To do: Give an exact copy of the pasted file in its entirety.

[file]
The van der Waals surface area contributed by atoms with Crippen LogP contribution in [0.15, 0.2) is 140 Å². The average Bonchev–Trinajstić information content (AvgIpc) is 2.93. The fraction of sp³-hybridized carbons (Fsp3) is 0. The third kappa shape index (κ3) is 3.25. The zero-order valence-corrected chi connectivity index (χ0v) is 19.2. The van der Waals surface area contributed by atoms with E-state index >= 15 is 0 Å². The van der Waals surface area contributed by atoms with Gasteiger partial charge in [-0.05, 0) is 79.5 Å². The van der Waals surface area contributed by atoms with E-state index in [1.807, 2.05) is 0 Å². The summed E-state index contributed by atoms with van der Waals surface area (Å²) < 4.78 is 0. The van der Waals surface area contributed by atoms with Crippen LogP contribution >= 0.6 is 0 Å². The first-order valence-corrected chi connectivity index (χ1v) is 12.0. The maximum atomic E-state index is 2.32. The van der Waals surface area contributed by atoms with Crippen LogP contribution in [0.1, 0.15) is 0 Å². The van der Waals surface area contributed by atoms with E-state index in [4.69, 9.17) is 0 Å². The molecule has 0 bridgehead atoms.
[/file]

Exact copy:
The van der Waals surface area contributed by atoms with Crippen LogP contribution in [0.15, 0.2) is 140 Å². The average Bonchev–Trinajstić information content (AvgIpc) is 2.93. The fraction of sp³-hybridized carbons (Fsp3) is 0. The third kappa shape index (κ3) is 3.25. The zero-order valence-corrected chi connectivity index (χ0v) is 19.2. The van der Waals surface area contributed by atoms with E-state index >= 15 is 0 Å². The van der Waals surface area contributed by atoms with Gasteiger partial charge in [-0.05, 0) is 79.5 Å². The van der Waals surface area contributed by atoms with E-state index in [1.807, 2.05) is 0 Å². The summed E-state index contributed by atoms with van der Waals surface area (Å²) < 4.78 is 0. The van der Waals surface area contributed by atoms with Crippen LogP contribution >= 0.6 is 0 Å². The first-order valence-corrected chi connectivity index (χ1v) is 12.0. The maximum atomic E-state index is 2.32. The van der Waals surface area contributed by atoms with Crippen LogP contribution in [0.1, 0.15) is 0 Å². The van der Waals surface area contributed by atoms with E-state index in [4.69, 9.17) is 0 Å². The molecule has 0 bridgehead atoms.